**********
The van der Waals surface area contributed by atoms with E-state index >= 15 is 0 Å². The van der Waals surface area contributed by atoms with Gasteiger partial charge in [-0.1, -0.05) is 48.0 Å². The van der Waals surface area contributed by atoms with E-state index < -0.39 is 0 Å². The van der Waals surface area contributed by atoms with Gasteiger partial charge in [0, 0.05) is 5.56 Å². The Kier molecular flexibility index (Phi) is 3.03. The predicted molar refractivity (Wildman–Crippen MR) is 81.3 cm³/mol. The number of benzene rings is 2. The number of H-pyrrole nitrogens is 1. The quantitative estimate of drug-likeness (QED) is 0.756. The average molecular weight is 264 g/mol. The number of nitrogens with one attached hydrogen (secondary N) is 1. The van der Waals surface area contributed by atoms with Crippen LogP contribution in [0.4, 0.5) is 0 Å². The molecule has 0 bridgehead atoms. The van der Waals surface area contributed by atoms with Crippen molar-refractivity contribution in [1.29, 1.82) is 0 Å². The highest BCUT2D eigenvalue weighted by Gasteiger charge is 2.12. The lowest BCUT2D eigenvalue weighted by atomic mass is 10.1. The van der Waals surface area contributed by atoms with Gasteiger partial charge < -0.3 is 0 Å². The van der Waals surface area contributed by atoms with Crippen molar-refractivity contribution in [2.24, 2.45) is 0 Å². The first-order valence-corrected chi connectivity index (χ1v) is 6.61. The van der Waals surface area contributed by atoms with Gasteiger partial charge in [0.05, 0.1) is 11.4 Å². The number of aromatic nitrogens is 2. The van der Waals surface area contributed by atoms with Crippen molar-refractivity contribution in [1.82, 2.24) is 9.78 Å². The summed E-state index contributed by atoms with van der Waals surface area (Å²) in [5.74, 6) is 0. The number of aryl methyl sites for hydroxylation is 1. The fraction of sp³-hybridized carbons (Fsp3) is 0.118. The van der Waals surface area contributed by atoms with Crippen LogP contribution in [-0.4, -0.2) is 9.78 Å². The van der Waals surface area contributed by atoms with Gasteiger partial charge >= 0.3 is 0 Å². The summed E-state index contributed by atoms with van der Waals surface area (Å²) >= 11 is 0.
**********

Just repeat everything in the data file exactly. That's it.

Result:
The van der Waals surface area contributed by atoms with E-state index >= 15 is 0 Å². The van der Waals surface area contributed by atoms with Gasteiger partial charge in [-0.1, -0.05) is 48.0 Å². The van der Waals surface area contributed by atoms with E-state index < -0.39 is 0 Å². The van der Waals surface area contributed by atoms with Gasteiger partial charge in [0, 0.05) is 5.56 Å². The Kier molecular flexibility index (Phi) is 3.03. The predicted molar refractivity (Wildman–Crippen MR) is 81.3 cm³/mol. The number of benzene rings is 2. The number of H-pyrrole nitrogens is 1. The quantitative estimate of drug-likeness (QED) is 0.756. The average molecular weight is 264 g/mol. The number of nitrogens with one attached hydrogen (secondary N) is 1. The van der Waals surface area contributed by atoms with Crippen LogP contribution in [0.4, 0.5) is 0 Å². The molecule has 0 bridgehead atoms. The van der Waals surface area contributed by atoms with Crippen molar-refractivity contribution in [1.29, 1.82) is 0 Å². The highest BCUT2D eigenvalue weighted by Gasteiger charge is 2.12. The lowest BCUT2D eigenvalue weighted by atomic mass is 10.1. The van der Waals surface area contributed by atoms with Gasteiger partial charge < -0.3 is 0 Å². The van der Waals surface area contributed by atoms with Crippen molar-refractivity contribution in [2.24, 2.45) is 0 Å². The first-order valence-corrected chi connectivity index (χ1v) is 6.61. The van der Waals surface area contributed by atoms with Gasteiger partial charge in [0.05, 0.1) is 11.4 Å². The number of aromatic nitrogens is 2. The van der Waals surface area contributed by atoms with Crippen molar-refractivity contribution in [1.82, 2.24) is 9.78 Å². The summed E-state index contributed by atoms with van der Waals surface area (Å²) in [5.74, 6) is 0. The number of aryl methyl sites for hydroxylation is 1. The fraction of sp³-hybridized carbons (Fsp3) is 0.118. The van der Waals surface area contributed by atoms with Crippen LogP contribution in [-0.4, -0.2) is 9.78 Å². The van der Waals surface area contributed by atoms with Gasteiger partial charge >= 0.3 is 0 Å². The summed E-state index contributed by atoms with van der Waals surface area (Å²) >= 11 is 0.